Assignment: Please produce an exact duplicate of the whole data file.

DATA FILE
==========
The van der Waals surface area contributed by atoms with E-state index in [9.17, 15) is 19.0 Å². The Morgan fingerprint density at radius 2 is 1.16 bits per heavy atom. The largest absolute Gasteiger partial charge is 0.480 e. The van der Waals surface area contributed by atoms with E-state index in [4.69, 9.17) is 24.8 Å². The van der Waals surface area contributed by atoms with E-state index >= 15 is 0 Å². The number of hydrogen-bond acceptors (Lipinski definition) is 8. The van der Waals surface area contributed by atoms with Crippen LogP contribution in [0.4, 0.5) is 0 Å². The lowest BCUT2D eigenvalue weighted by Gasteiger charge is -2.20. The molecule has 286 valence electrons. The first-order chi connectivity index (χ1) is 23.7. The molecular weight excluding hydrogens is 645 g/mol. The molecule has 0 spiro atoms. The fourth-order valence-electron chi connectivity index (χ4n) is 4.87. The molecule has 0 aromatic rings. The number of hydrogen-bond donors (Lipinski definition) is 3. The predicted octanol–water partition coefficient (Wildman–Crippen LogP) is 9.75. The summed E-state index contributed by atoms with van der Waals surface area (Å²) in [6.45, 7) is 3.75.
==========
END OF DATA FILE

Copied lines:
The van der Waals surface area contributed by atoms with E-state index in [9.17, 15) is 19.0 Å². The Morgan fingerprint density at radius 2 is 1.16 bits per heavy atom. The largest absolute Gasteiger partial charge is 0.480 e. The van der Waals surface area contributed by atoms with E-state index in [4.69, 9.17) is 24.8 Å². The van der Waals surface area contributed by atoms with E-state index >= 15 is 0 Å². The number of hydrogen-bond acceptors (Lipinski definition) is 8. The van der Waals surface area contributed by atoms with Crippen LogP contribution in [0.4, 0.5) is 0 Å². The lowest BCUT2D eigenvalue weighted by Gasteiger charge is -2.20. The molecule has 286 valence electrons. The first-order chi connectivity index (χ1) is 23.7. The molecular weight excluding hydrogens is 645 g/mol. The molecule has 0 spiro atoms. The fourth-order valence-electron chi connectivity index (χ4n) is 4.87. The molecule has 0 aromatic rings. The number of hydrogen-bond donors (Lipinski definition) is 3. The predicted octanol–water partition coefficient (Wildman–Crippen LogP) is 9.75. The summed E-state index contributed by atoms with van der Waals surface area (Å²) in [6.45, 7) is 3.75.